The 60 cycle feed lines that connect the HV power supply to the
tank circuit need not have any special conductor. The amperage
requirements here are such that even 18 AWG is overkill on all
but the largest of coils. The high voltage current from the
supply transformer is usually measured in miliamps. The problem
is the HV hazard. Generally what I do is place my bypass
capacitance, safety gap, and RF chokes on an insulated board (I
call it the "filter board") very close to the transformer. I use
plain old solid copper bell wire (or whatever else is handy) to
connect the HV transformer terminals to the well insulated filter
board; 15kvac neon sign wire would be ideal here. These high-
voltage components are obviously situated somewheres away from
the operator (we frequently fire in poor light don't we?).

To make the run from the output terminals on the HV filter
board, to the tank circuit, I recommend using coax with a solid
polyethylene insulation around the core. I use RG-213 coax: it
has a stranded center conductor that is jacketed with solid
polyethylene. This holds up well even with tank circuit input
voltages in excess of 20kvac. There are other grades of coax as
well that are available with solid polyethylene jackets around
the core. With RG-213 coax the polyethylene insulation around the
core conductor is about 80-100 mils thick and offers an excellent
voltage safety margin above and beyond the 15kvac rated wire that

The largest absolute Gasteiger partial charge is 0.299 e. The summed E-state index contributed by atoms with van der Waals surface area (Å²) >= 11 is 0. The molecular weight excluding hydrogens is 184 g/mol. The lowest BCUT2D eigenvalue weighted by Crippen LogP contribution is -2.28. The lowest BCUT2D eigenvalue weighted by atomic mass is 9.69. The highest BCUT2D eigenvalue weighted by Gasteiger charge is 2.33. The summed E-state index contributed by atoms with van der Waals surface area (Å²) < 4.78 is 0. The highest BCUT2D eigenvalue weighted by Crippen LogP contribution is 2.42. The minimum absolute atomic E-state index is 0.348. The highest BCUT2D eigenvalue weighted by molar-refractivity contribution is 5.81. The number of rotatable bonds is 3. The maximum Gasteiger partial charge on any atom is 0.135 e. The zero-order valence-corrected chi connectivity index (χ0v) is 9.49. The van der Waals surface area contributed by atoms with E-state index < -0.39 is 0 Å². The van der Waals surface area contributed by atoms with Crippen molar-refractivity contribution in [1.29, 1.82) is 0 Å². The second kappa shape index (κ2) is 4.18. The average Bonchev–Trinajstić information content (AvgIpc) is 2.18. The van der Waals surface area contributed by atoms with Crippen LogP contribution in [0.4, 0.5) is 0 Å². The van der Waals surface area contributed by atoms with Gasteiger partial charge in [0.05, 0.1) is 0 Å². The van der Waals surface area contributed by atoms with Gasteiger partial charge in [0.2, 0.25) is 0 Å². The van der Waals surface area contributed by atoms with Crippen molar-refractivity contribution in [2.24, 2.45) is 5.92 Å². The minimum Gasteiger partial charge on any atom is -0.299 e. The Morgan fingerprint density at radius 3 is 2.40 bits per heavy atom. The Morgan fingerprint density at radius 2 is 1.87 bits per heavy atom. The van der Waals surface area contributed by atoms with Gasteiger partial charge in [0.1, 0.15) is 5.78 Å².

is commonly found in neon shops. I do not feel that neon type
15kvac HV wire is safe in this application; it is just too light
and is subject to cuts, punctures, and compression damage when
run across the floor. 

The sheath of the coax is grounded to the system RF ground (which
also grounds the HV transformer core), offering another barrier
of safety around the HV conductor. The coax is topped off with
yet another layer of insulation, offering HV protection,
durability, and safety that is hard to beat. This type of coax is
very tough, withstanding lots of physical abuse and still lasting
for years.

Now the Tesla tank circuit is the high current, oscillatory loop
around C1-L1-G1, where: C1 is your pulse discharge capacitor, L1
is your primary coil, and G1 is the main system spark gap. These
three components need to be placed close together and wired in
the straightest, shortest, possible path with heavy conductor
offering a large surface area. As a guide for the gauge of
conductor required to wire your tank circuit look at your primary
coil. It is best to wind your primary with copper tubing, smooth
strap, or heavy Litz wire. I like soft copper refrigerator tubing
best. This is also an ideal condutor for connecting the rest of
the tank circuit, except that it lacks flexibility. My favorite
conductor for connecting the pulse cap, gap, and primary coil is
fine stranded DC power cable. This includes battery cable,
welding cable, and DC power transmission wire. The strands in
this wire are parallel, the diameter wide, and it is flexible. I
have boxes of different lengths that I have soldered ring
terminals on the ends that I use for wiring the tank circuit.

Richard Quick

... If all else fails... Throw another megavolt across it!